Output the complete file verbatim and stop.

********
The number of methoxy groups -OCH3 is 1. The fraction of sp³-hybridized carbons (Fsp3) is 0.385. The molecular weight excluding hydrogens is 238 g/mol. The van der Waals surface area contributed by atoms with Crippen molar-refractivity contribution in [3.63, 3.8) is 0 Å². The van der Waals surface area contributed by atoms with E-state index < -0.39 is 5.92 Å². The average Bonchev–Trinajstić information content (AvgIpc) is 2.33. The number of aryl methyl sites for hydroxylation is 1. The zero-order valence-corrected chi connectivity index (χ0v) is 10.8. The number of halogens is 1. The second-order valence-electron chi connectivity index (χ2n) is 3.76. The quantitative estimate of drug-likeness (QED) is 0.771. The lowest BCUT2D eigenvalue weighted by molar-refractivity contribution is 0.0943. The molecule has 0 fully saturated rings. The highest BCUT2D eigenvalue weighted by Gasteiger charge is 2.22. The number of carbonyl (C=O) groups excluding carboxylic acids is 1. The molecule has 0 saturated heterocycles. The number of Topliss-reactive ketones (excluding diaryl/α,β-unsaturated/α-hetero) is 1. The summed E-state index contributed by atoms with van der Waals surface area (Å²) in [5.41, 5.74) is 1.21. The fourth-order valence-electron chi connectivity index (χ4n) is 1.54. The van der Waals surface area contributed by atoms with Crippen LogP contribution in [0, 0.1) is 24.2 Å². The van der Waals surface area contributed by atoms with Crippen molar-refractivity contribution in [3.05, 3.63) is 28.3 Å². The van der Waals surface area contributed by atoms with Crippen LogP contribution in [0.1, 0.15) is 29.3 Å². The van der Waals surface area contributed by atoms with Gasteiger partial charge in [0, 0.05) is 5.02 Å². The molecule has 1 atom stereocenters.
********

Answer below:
The number of methoxy groups -OCH3 is 1. The fraction of sp³-hybridized carbons (Fsp3) is 0.385. The molecular weight excluding hydrogens is 238 g/mol. The van der Waals surface area contributed by atoms with Crippen molar-refractivity contribution in [3.63, 3.8) is 0 Å². The van der Waals surface area contributed by atoms with E-state index < -0.39 is 5.92 Å². The average Bonchev–Trinajstić information content (AvgIpc) is 2.33. The number of aryl methyl sites for hydroxylation is 1. The zero-order valence-corrected chi connectivity index (χ0v) is 10.8. The number of halogens is 1. The second-order valence-electron chi connectivity index (χ2n) is 3.76. The quantitative estimate of drug-likeness (QED) is 0.771. The lowest BCUT2D eigenvalue weighted by molar-refractivity contribution is 0.0943. The molecule has 0 fully saturated rings. The highest BCUT2D eigenvalue weighted by Gasteiger charge is 2.22. The number of carbonyl (C=O) groups excluding carboxylic acids is 1. The molecule has 0 saturated heterocycles. The number of Topliss-reactive ketones (excluding diaryl/α,β-unsaturated/α-hetero) is 1. The summed E-state index contributed by atoms with van der Waals surface area (Å²) in [5.41, 5.74) is 1.21. The fourth-order valence-electron chi connectivity index (χ4n) is 1.54. The van der Waals surface area contributed by atoms with Crippen LogP contribution in [0, 0.1) is 24.2 Å². The van der Waals surface area contributed by atoms with Crippen molar-refractivity contribution in [3.05, 3.63) is 28.3 Å². The van der Waals surface area contributed by atoms with Crippen LogP contribution in [0.1, 0.15) is 29.3 Å². The van der Waals surface area contributed by atoms with Gasteiger partial charge in [0, 0.05) is 5.02 Å². The molecule has 1 atom stereocenters.